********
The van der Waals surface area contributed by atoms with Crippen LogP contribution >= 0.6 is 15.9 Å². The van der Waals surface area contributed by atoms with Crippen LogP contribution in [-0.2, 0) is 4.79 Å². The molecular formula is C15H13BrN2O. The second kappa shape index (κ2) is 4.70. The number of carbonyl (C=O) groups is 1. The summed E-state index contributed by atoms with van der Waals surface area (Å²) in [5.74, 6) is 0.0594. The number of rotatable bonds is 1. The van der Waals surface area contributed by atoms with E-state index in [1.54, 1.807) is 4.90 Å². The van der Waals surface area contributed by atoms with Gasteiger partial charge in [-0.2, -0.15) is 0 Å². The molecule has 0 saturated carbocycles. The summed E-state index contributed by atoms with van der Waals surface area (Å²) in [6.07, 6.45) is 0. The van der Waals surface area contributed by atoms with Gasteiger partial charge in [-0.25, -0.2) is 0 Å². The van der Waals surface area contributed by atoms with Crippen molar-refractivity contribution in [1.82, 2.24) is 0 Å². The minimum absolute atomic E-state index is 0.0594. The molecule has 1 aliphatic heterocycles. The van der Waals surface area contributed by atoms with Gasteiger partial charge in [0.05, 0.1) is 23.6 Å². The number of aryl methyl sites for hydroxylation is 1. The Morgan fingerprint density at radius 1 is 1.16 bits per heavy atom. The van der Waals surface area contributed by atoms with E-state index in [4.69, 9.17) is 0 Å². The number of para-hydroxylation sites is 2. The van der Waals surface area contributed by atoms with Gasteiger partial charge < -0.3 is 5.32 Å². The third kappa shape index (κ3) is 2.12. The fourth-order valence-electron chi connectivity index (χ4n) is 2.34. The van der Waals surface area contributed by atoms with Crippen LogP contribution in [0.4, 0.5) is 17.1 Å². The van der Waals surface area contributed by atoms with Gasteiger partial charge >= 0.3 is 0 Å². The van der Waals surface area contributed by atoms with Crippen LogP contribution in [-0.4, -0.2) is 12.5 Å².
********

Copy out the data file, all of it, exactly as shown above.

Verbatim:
The van der Waals surface area contributed by atoms with Crippen LogP contribution >= 0.6 is 15.9 Å². The van der Waals surface area contributed by atoms with Crippen LogP contribution in [-0.2, 0) is 4.79 Å². The molecular formula is C15H13BrN2O. The second kappa shape index (κ2) is 4.70. The number of carbonyl (C=O) groups is 1. The summed E-state index contributed by atoms with van der Waals surface area (Å²) in [5.74, 6) is 0.0594. The number of rotatable bonds is 1. The van der Waals surface area contributed by atoms with E-state index in [1.54, 1.807) is 4.90 Å². The van der Waals surface area contributed by atoms with Gasteiger partial charge in [-0.2, -0.15) is 0 Å². The molecule has 0 saturated carbocycles. The summed E-state index contributed by atoms with van der Waals surface area (Å²) in [6.07, 6.45) is 0. The van der Waals surface area contributed by atoms with Gasteiger partial charge in [-0.25, -0.2) is 0 Å². The van der Waals surface area contributed by atoms with Crippen molar-refractivity contribution in [1.82, 2.24) is 0 Å². The minimum absolute atomic E-state index is 0.0594. The molecule has 1 aliphatic heterocycles. The van der Waals surface area contributed by atoms with Gasteiger partial charge in [0.05, 0.1) is 23.6 Å². The number of aryl methyl sites for hydroxylation is 1. The Morgan fingerprint density at radius 1 is 1.16 bits per heavy atom. The van der Waals surface area contributed by atoms with E-state index in [4.69, 9.17) is 0 Å². The number of para-hydroxylation sites is 2. The van der Waals surface area contributed by atoms with Gasteiger partial charge < -0.3 is 5.32 Å². The third kappa shape index (κ3) is 2.12. The fourth-order valence-electron chi connectivity index (χ4n) is 2.34. The van der Waals surface area contributed by atoms with Crippen LogP contribution in [0.4, 0.5) is 17.1 Å². The van der Waals surface area contributed by atoms with Gasteiger partial charge >= 0.3 is 0 Å². The van der Waals surface area contributed by atoms with Crippen LogP contribution in [-0.4, -0.2) is 12.5 Å².